The Toronto stock market was listless Friday as a weak U.S. manufacturing report added to the debate over whether the U.S. economic recovery has weakened to a point where the Federal Reserve will launch another round of stimulus measures.
The S&P/TSX composite index dropped 11.43 points to 12,051.07 while the TSX Venture Exchange dipped 0.95 of a point to 1,247.13.
The Canadian dollar was up 0.08 of a cent to 100.72 cents (U.S.) .
U.S. markets also fell back with the Dow Jones industrial average down 16.26 points to 13,041.2 after the U.S. Commerce Department said that orders for durable goods rose a seasonally adjusted 4.2 per cent in July. But excluding aircraft and other transportation goods, orders dropped 0.4 per cent. Economists had expected a 2.5 per cent rise.
The Nasdaq composite index was 10.24 points lower to 3,043.16, while the S&P 500 index declined 3.27 points to 1,398.81.
The durable goods data also showed that non-defence capital goods orders excluding aircraft fell by 3.4 per cent month over month in July while an annualized growth rate based on three-month periods plummeted to minus 9.3 per cent.
"This strongly suggests that businesses are slashing their investment spending in response to the fiscal uncertainty and the euro zone crisis," said Paul Ashworth, chief U.S. economist for Capital Economics.
The Fed has been in focus after minutes released Wednesday of the Federal Reserve's last policy meeting showed bankers favoured more stimulus.
But doubts about Fed intentions grew Thursday after St. Louis Federal Reserve Bank president James Bullard said the minutes from the Aug. 1 meeting were stale because the economy had picked up since then.
Adding to uncertainty was Chicago Fed President Charles Evans, who said the Fed should take action to bolster the economy.
Traders also opted for caution amid weak economic activity overseas as HSBC said Thursday that its manufacturing purchasing managers' index for China fell to a nine-month low in July amid weak global demand for the country's exports. And in Europe, the PMI of overall economic activity in the euro zone was also stuck below 50 last month, which means the economy is contracting.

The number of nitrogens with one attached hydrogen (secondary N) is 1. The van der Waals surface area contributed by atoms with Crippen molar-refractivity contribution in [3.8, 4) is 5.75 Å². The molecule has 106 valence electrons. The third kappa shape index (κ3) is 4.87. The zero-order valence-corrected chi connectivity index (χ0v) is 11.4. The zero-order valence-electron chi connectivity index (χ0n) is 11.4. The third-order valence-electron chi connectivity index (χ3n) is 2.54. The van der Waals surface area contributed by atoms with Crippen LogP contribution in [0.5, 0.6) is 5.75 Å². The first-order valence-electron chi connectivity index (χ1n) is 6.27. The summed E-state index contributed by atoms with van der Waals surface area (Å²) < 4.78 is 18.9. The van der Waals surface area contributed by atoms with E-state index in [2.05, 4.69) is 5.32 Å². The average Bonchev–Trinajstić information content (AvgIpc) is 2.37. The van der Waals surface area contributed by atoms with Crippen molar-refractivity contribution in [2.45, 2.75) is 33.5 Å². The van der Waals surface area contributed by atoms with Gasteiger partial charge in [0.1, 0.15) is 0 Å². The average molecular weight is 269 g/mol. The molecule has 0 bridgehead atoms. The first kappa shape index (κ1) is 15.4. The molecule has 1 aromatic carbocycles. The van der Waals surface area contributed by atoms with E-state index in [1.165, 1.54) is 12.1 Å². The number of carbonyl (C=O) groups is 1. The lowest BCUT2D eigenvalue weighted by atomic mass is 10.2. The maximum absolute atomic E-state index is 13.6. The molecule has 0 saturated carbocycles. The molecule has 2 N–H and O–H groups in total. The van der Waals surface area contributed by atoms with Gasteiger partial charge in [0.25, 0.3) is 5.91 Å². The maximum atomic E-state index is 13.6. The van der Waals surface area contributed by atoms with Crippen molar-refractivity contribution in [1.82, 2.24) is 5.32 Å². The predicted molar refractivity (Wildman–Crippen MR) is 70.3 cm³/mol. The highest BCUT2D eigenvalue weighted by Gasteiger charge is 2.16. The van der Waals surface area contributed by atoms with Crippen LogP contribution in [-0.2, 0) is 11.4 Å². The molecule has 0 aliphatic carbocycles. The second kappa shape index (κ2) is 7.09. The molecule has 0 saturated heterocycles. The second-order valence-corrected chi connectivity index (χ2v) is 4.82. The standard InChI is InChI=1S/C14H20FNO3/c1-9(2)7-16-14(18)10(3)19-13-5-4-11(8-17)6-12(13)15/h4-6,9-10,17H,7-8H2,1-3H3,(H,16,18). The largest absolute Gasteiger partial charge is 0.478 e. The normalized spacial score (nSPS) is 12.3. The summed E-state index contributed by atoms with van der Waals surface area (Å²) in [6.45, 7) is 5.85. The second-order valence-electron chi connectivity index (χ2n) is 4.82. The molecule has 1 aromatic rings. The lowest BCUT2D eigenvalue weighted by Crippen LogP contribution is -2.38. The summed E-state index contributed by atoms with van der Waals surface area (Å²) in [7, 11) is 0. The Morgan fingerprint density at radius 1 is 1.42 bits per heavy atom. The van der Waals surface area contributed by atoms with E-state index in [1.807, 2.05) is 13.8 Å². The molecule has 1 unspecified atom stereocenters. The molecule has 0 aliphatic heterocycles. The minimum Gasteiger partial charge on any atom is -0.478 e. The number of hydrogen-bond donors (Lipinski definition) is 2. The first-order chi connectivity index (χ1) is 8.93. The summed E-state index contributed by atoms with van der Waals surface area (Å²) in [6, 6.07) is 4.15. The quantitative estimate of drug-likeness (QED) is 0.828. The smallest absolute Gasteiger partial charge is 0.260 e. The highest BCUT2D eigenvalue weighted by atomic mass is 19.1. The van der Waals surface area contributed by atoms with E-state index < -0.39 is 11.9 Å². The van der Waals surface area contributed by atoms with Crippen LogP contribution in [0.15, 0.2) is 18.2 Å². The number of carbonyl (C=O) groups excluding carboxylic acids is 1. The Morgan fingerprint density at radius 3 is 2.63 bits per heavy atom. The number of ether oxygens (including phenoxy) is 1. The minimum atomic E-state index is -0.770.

Commodities were mixed and the base metals component was off 0.64 per cent as copper eased one cent to $3.48 (U.S.) following a 12-cent jump over the last three sessions. Capstone Mining gave back six cents to $2.50 while Teck Resources lost 34 cents to $28.76.
The energy sector eased 0.3 per cent even as the October crude contract on the New York Mercantile Exchange erased early losses to advance 32 cents to $96.59 (U.S.) a barrel. Precision Drilling shed 14 cents to $8.20 while Cenovus Energy lost 30 cents to $32.07.
The gold sector fell 0.75 per cent while bullion gave back some of Thursday's $32 (U.S.) rise, down $1.20 to $1,671.60 an ounce. Barrick Gold Corp. faded 35 cents to $37.52.
The financial sector led advancers with Royal Bank ahead 24 cents to $53.53.
European bourses gave up ground with London's FTSE 100 index down 0.45 per cent, Frankfurt's DAX down 0.58 per cent and the Paris CAC 40 off 0.68 per cent.
Overseas, Japan's Nikkei 225 declined 1.2 per cent and China's benchmark Shanghai Composite Index lost one per cent while Hong Kong's Hang Seng shed 1.3 per cent in the wake of the HSBC PMI report.
Elsewhere, South Korea's Kospi declined 1.2 per cent and Australia's S&P ASX 200 was off 0.8 per cent.
In corporate news, South Korea's Samsung won a home court ruling in its global smartphone battle against Apple after judges in Seoul said the company didn't copy the look and feel of the U.S. company's iPhone, and that Apple infringed on Samsung's wireless technology.
However, in a split decision on patents, the panel also said Samsung violated Apple technology behind the bounce-back feature when scrolling on touch screens and ordered both sides to pay limited damages.
The Saputo family's Jolina Capital is selling about half of its stake in Montreal-based TransForce Inc. for $148.4-million, leaving Jolina with 8.4 per cent of the parcel delivery company's common stock. Jolina, which has been the largest shareholder in TransForce, is a holding company controlled by Emanuele (Lino) Saputo, founder of the Montreal-based cheese, dairy and bakery company that bears the family name. Transforce shares lost 68 cents to $18.35.
Resolute Forest Products Inc. will restart its paper mill in Dolbeau-Mistassini, Que. The company, formerly known as AbitibiBowater, says the decision to resume operations at the mill follows approval of electricity sales from Resolute's Mistassini cogeneration plant to Hydro-Quebec, the government-owned provincial power grid. Resolute shares were unchanged at $12.06.
Eli Lilly's potential Alzheimer's disease treatment failed to slow mental decline in two late-stage studies, but combined data from both trials showed promising results in patients with mild-to-moderate cases of the mind-robbing disease. Its shares jumped six per cent to $44.95 (U.S.).